43 thoughts on “News/Politics 9-10-16

  1. Here is another reason to root for Trump. While Hollywood has gone communist, pornographic, green and perverted, India is making good movies. If Trump runs the Hollywood types to Canada and France, I will be able to go to the movies again.


  2. It’ll take more than that to restore sanity, Michelle.
    It would be funny if it weren’t so serious.

    We are going to elect a woman who was assistant President for eight years, and Secretary of State for four. And she either doesn’t know security protocol or is lying about how she sold her position to possible enemies for money.
    The Clintons don’t have enough money?


  3. Good point, Ricky.
    I don’t think this generation understands relationships. Everything is so shallow. I can’t speak authoritatively because all my friends, but one, are gone. But I don’t see in this generation a closeness. (I was going to continue with illustration, but I think the point is made.) It isn’t a buddy-buddy relationship we have with the Lord.

    Liked by 2 people

  4. Chas, That failure to understand the proper nature of relationships permeates our entire society. Last night at Chick -Fil-A, my wife and I observed one child after another simply ignore his/her parent’s instructions with no consequences. Children ignore parents’ instructions. Adults ignore God’s instructions.

    Men have abused and/or abdicated their leadership role. It is all part of our toxic culture.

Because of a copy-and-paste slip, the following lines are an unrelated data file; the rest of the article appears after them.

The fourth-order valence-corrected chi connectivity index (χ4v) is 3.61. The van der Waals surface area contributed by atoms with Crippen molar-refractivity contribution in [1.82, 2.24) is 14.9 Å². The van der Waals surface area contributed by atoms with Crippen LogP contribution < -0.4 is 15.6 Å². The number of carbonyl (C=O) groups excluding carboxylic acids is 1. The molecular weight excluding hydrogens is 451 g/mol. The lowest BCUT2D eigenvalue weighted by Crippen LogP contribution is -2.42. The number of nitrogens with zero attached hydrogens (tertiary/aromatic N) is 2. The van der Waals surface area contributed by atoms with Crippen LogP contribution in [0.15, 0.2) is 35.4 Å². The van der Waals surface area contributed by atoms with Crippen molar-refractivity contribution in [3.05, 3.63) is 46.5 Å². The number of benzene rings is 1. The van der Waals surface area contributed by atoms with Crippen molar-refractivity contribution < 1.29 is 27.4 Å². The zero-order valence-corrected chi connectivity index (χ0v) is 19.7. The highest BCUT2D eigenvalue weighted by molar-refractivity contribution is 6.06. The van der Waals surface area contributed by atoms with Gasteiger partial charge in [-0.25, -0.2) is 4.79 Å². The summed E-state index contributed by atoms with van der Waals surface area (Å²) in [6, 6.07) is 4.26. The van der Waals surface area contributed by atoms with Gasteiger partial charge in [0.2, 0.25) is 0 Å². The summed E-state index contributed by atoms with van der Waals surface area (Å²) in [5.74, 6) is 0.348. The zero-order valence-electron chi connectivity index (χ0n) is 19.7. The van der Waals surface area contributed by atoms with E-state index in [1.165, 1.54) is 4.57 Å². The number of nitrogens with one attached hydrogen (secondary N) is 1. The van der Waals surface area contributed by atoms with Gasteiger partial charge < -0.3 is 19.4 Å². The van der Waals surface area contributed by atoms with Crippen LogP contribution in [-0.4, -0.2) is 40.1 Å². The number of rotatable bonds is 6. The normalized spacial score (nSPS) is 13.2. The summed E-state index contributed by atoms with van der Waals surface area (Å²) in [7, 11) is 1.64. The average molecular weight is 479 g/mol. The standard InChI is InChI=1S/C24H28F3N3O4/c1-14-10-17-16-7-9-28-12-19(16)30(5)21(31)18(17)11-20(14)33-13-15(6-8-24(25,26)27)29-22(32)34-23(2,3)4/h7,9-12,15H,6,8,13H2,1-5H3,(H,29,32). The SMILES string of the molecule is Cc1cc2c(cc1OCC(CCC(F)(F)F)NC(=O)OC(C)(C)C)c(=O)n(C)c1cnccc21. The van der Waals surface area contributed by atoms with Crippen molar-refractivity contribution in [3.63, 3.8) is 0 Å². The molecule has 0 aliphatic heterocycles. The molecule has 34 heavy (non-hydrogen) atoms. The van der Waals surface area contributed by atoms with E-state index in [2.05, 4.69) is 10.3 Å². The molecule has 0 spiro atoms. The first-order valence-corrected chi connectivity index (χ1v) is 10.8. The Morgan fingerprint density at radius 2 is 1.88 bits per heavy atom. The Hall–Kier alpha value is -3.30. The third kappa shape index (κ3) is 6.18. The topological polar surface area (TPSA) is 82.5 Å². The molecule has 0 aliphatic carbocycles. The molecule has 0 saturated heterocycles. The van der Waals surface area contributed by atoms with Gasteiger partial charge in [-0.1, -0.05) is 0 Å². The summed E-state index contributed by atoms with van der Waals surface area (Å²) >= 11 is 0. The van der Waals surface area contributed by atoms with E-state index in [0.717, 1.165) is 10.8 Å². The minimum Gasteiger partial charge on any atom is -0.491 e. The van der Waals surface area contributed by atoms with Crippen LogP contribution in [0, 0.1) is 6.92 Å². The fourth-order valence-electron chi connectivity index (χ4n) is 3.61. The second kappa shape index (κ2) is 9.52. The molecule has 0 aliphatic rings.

I was serious about my Leviticus 13:45 comments yesterday. The culture of Northern Mexico, Northeast India and a hundred other places is better than ours.

    The US needs a Revival. Until that happens the US needs to be quarantined. Trump could achieve that result.

    Liked by 1 person

  5. Pretty astute analysis. I certainly agree with him that a major political realignment is likely coming our way.

    And with social issues, now — for the most part, seemingly off the table (the culture has dramatically changed, in case we haven’t noticed), perhaps Christians also will not be as engaged in the political realm as they were in the immediate past. And that may be a good thing.

    Dennis Prager said something interesting yesterday, though — that secular conservatives, as much as secular liberals, don’t understand what it is/was that made western civilization great.

    Liked by 1 person

  6. Donna J, The Southerner in me would say there is no such thing as a secular conservative.

    I think you are right that it will be a good thing if individual Christians pull back from politics. Robert Jeffress of FBC Dallas is a fine preacher, and I think he is a good pastor. His support for Trump in the primaries just made him look like an idiot.


  7. Interesting poll



    NEW YORK (Reuters) – Republican Donald Trump appears to have carved out a wider path to the White House as a number of states including Florida and Ohio are no longer considered likely wins for Democratic rival Hillary Clinton, according to the latest Reuters/Ipsos States of the Nation project released on Saturday.

    The project, which combines opinion polls with an analysis of voting patterns under different election scenarios, still shows Clinton would have the best chance of winning the presidency if the Nov. 8 election were held today. Yet Trump has caught up to her level of support in several states.

    Clinton now has an 83 percent chance of winning the election by an average of 47 votes in the Electoral College, the body that ultimately selects the president. In late August, the States of the Nation estimated that Clinton had a 95 percent chance of winning by an average of 108 electoral votes. …

    Liked by 1 person